U.S. Rep. Tom Suozzi met with members of the North Oyster Bay Baymen’s Association and several environmental agencies at the Bridge Marine in Bayville on Monday to announce he would be joining them in petitioning the U.S. Army Corps of Engineers. The groups, and Suozzi, will request the re-evaluation of the permits issued to commercial shellfishing company Frank M. Flower & Sons. The company uses hydraulic dredging techniques when harvesting shellfish, which some experts believe is harmful to the bay.
“Hydraulic shellfish dredging has had a serious impact on the quality of the water and the biodiversity in and around Oyster Bay,” Suozzi said. “I am calling on the Army Corps of Engineers to re-examine its permitting processes for this type of shellfish harvesting. We need to protect our natural resources by promoting sustainable practices that enhance the fragile ecological balance of these waters.”
Bob Wemyss, secretary of the Baymen’s Association, said that Flower uses boats with 80- to 90-foot suction dredges to harvest shellfish and move around other marine life. Water is shot at high pressure up to 18 inches into the bottom of the Sound, Wemyss said, to break it up so a mechanical dredge can move through it and gather shellfish. This method, he said, spreads sediment throughout the bay, potentially smothering and killing other marine life.
Wemyss said that the Army Corps made a big mistake by not requiring Flower to obtain a discharge permit, under the state Clean Water Act. State law, he said, dictates that any turbidity — water’s loss of transparency due to the presence of suspended particles — that can be seen by the naked eye is subject to water quality certification from the state Department of Conservation. The issue, he said, is that if the Army Corps does not require a discharge permit, a state’s water quality certificate is not required.
Flower & Sons had not responded to a number of calls requesting comment as the Herald Guardian went to press on Thursday.
State Sen. Jim Gaughran, a Democrat from Northport, secured a $75,000 grant for scientists at Stony Brook University to conduct an independent study to determine the environmental impact of hydraulic dredging in Oyster Bay. The study is set to start in October, and is expected to take roughly a year to complete. The Army Corps of Engineers can still re-evaluate the permitting process before the results of the study are known.
Doug Rodgers, vice president of the Baymen’s Association, said that environmental issues do not affect Flower’s harvesting, because the company concentrates on seeding its own shellfish. But when it does so, the sediment that is stirred up is directed away from its private fields to the public fields, where other baymen harvest. The issue, Rodgers said, has gone unaddressed for too long, and he is grateful for the attention it is receiving now.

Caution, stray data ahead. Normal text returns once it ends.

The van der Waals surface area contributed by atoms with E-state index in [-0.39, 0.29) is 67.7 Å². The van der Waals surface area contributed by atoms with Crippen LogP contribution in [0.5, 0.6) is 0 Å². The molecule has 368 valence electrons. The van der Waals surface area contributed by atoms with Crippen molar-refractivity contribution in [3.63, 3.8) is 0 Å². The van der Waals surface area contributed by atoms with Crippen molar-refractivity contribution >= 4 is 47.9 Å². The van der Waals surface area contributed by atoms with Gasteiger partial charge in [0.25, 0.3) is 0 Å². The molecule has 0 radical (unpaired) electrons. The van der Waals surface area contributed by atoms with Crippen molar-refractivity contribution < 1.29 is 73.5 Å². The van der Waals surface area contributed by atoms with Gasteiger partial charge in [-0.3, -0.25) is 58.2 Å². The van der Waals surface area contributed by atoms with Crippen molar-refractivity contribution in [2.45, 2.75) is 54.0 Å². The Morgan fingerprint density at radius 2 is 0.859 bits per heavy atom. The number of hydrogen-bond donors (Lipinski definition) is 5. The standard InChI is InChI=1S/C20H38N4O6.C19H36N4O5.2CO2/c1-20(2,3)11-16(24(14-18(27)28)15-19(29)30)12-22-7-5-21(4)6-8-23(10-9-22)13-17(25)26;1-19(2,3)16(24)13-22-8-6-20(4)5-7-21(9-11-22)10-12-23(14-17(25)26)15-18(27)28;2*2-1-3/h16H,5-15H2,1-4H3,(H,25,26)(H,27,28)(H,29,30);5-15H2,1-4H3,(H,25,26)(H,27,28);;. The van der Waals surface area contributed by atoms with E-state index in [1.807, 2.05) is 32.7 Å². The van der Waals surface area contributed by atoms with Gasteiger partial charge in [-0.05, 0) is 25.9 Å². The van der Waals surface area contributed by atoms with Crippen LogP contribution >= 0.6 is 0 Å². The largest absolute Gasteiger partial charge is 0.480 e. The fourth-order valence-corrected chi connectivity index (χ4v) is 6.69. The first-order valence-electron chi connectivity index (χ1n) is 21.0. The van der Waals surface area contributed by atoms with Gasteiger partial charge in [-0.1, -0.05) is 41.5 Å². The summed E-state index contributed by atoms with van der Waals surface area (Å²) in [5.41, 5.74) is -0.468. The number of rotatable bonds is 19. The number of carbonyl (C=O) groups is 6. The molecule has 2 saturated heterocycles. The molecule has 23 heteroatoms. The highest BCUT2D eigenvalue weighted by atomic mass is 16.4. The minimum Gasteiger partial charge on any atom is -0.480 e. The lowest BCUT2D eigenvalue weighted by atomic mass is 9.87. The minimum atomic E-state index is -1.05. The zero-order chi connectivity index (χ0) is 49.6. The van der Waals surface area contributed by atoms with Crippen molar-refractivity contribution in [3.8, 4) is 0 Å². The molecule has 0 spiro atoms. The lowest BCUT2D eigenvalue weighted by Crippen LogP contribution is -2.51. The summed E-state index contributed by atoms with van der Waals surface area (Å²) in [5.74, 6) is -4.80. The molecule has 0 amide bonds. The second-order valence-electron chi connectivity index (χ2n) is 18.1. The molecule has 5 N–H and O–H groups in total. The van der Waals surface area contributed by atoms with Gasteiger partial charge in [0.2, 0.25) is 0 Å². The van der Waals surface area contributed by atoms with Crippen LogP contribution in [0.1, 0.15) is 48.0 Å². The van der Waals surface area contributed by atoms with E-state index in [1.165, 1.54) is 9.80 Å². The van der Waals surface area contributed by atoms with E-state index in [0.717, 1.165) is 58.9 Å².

“Now we have a couple of people that are actually starting to listen,” Rodgers said. “We’re hoping that with some letters and maybe looking into the situation a little bit more in-depth and the study that’s about to happen, they’ll see what the baymen have seen every day for the last 20 or 30 years.”
Adrienne Esposito, executive director of the environmental advocacy group Citizens Campaign for the Environment, said the waters of Oyster Bay are a public resource. One business’s interest cannot exceed the public interest, she said, which is the case in this situation. The bay is known for its wildlife, and by disrupting the sediment — known as the benthic region — Flower & Sons is disrupting the environment, she added.
“The bottom line here is that hydraulic dredging and suction dredging are really outdated, destructive, antiquated methods of harvesting shellfish,” Esposito said. “They destroy the benthic region and the clarity of the water. That reduces oxygen levels and threatens all the species within the water.”
Esposito said that Flower is responsible for doing its part to maintain the bay’s environment, which she said requires government intervention at this point.
Suozzi said that environmental issues like this one can come down to dissenters saying that the science is inconclusive and that no one has exact answers. This should not be the case here, however, he added.
“We have firsthand testimony from people that live on the water every single day . . . that will tell us that what’s really going on here with this method of dredging is destructive to the sea life, to the biodiversity, to the species that live here in this very special place,” Suozzi said, “and we want it to be stopped.”
Baymen’s Association President Bill Painter said the baymen use environmentally safe methods of harvesting shellfish, which include using steel rakes to comb the sea floor. This type of harvest, he said, minimizes the disturbance of the bay bottom.
Painter said it would be possible for Flower to adopt this method of harvesting and still make money. However, he is skeptical of the company’s willingness to change, he said, even though a healthier bay would help all parties in the long run.
“This isn’t about putting Flower out of business — it’s getting them to change their business, so that the baymen can also stay in business,” Esposito said. “This is about getting Flower to change to a sustainable business practice and understand that their actions cannot adversely and negatively impact the other baymen who utilize the resource.”